How Many Days Should I Stay in Lisbon?

By Kristin Amico; Updated September 26, 2017

A leisurely long weekend in Portugal's coastal capital

How Many Days Should I Stay in Lisbon?

Lisbon, Portugal, continues to top must-visit bucket lists because of its striking scenery, affordability and up-and-coming dining scene. While no holiday ever seems long enough, the city's compact footprint and convenient trolley routes make it easy to cover in three or four days. That's enough time to visit top sights while also fitting in relaxation and leisurely meals. Here's what you need to know to get the most out of your long weekend.

Don’t miss the best of Lisbon

Stroll around the Alfama neighborhood, which is situated high on a hill, to stop for panoramic sunset views. The neighborhood is a short (albeit uphill) walk from the central city district. You can also reach it by a short ride on the 28 tram. While there, consider climbing a bit higher to reach the São Jorge Castle. In busy summer months, purchase tickets online to avoid long lines, and bring sunscreen or hats and plenty of water as temperatures soar. To reach the castle directly from downtown, take bus 37.

Ride a giant glass elevator. The Santa Justa Lift, priced at just a few euros, is as scenic as it is practical. The lift connects the Baixa in lower Lisbon with Largo Carmo Square high on the hill. Stunning views of the city from the platform on top are a bonus. It's open daily from 7:30 a.m. to 11 p.m. (9 p.m. in winter).


You can purchase single tickets from the booth at the bottom, but lines can be long in the afternoon. However, a ride on the iconic elevator is included in the 24-hour metro/tram ticket and can be purchased at any metro station.

Take the 15 tram from the heart of Lisbon (Baixa) to Belem. It's a 30-minute ride on the local route with scenic views. In Belem, visit the Torre de Belem, but visit early or late to avoid large crowds in peak summer months. Leave room for dessert to sample the popular custard tart (pastel de nata) at the famous Pasteis de Belém bakery. Relax in the cavernous indoor seating area with coffee and a plate of three tarts, or grab takeout from the front window.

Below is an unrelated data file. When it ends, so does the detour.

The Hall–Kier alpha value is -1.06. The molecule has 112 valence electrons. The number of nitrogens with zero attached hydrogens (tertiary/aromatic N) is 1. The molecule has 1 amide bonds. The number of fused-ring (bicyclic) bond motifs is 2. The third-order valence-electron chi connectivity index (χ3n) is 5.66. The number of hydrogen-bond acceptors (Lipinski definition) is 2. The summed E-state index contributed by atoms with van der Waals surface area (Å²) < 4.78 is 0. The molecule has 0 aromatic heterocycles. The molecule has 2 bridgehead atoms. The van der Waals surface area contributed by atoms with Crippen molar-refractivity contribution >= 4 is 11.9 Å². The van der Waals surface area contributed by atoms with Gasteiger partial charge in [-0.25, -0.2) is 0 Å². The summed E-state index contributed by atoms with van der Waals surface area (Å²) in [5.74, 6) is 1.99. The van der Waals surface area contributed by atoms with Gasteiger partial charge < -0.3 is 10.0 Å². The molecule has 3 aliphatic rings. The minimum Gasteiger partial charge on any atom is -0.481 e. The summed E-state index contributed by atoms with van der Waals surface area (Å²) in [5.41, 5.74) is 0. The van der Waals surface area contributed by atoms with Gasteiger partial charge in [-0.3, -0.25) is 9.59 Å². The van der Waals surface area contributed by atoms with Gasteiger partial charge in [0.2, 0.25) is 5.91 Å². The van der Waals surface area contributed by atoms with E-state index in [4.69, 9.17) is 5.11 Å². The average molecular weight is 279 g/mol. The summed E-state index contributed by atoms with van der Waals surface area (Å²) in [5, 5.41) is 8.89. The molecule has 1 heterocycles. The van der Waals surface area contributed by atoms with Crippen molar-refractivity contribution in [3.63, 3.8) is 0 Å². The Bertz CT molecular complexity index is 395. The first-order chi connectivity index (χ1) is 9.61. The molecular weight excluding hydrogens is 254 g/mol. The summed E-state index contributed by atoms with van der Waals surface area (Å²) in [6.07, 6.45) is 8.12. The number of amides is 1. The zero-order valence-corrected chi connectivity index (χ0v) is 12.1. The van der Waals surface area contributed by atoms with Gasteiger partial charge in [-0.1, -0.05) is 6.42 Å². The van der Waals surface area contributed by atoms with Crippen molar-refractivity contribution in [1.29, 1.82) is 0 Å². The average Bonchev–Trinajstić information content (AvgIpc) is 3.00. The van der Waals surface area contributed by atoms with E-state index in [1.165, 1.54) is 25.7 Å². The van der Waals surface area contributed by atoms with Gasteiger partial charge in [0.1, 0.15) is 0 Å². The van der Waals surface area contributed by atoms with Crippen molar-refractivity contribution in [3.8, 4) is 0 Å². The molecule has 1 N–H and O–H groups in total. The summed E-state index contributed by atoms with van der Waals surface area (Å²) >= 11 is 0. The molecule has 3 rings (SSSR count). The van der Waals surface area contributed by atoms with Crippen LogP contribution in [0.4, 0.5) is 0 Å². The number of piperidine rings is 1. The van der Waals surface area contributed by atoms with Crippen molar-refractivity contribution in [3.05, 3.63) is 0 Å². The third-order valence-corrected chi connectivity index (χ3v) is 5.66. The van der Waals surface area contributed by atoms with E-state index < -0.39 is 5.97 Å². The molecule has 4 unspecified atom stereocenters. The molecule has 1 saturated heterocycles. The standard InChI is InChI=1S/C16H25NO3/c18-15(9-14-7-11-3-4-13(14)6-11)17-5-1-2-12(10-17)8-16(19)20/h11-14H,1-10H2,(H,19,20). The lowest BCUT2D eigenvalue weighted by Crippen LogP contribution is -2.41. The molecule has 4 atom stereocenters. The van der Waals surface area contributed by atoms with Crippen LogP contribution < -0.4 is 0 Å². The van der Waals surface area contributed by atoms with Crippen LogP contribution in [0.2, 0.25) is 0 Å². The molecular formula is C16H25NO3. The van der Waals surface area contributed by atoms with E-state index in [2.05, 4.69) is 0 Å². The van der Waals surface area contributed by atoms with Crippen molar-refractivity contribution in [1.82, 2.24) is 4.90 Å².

The takeout line is long but moves quickly, and they will put your tarts in easy-to-carry boxes.

Bring your appetite. Lisbon is overflowing with seafood and traditional Portuguese restaurants that offer much better value than similarly high-quality restaurants in neighboring Western European cities. Keep in mind that locals don't eat dinner until after 8 p.m., and restaurants with signboards in English offering 6 p.m. dinner specials are aimed strictly at tourists. To keep hunger at bay during the day, stop at one of the many bakeries (found on almost every corner of the city) and try the country's famed sweets, from custard tarts and cheese pastries to coconut cookies.

Live like a local and follow these rules

Skip the bus tour in favor of the iconic yellow trolley. These public trams crisscross the city, passing by all the major hot spots in the city. Hop aboard the 28, which runs through the popular districts of Graca, Alfama, Baixa and Estrela, and offers postcard-perfect views. Single-ride or day-pass tickets can be purchased at all metro stations.

Avoid tourist-centric dinner and fado packages. Instead of sitting through a mediocre meal featuring theatrical fado performances, stick to traditional fado clubs in the Alfama or Bairro Alto neighborhoods. That's where to find locals taking in the classic and up-and-coming acts performing the haunting music of the nation well into the early hours of the morning.

If time isn't an issue, broaden your horizons

If your travel schedule allows, take an extra day or two and head north to explore Portugal's other major destinations.

  • Sintra, Portugal's forested mountains, which boasts Moorish castles and quaint shops, is a 40-minute train ride from Lisbon's city center. It's an easy day-trip destination by commuter-style trains that leave every 15 to 20 minutes from Rossio train station in the heart of the city. In summer, take an early train as tickets cannot be purchased ahead of time and often sell out by late morning.
  • Porto, famed for award-winning port production and picturesque medieval alleys, is a perfect two-day excursion. The trip from Lisbon runs 2.5 to 4.5 hours, depending on the route. Buses are cheaper, but look for an express route to avoid local service that adds nearly an hour to the trip. If you'd rather travel by train, two options – the Alfa Pendular, is faster, more modern and offers Wi-Fi, and the older Intercidades trains. Both run direct and depart from Lisbon's Oriente station.

About the Author

Kristin Amico is a travel, food and culture writer that has spent more than a year traveling across Europe and Asia.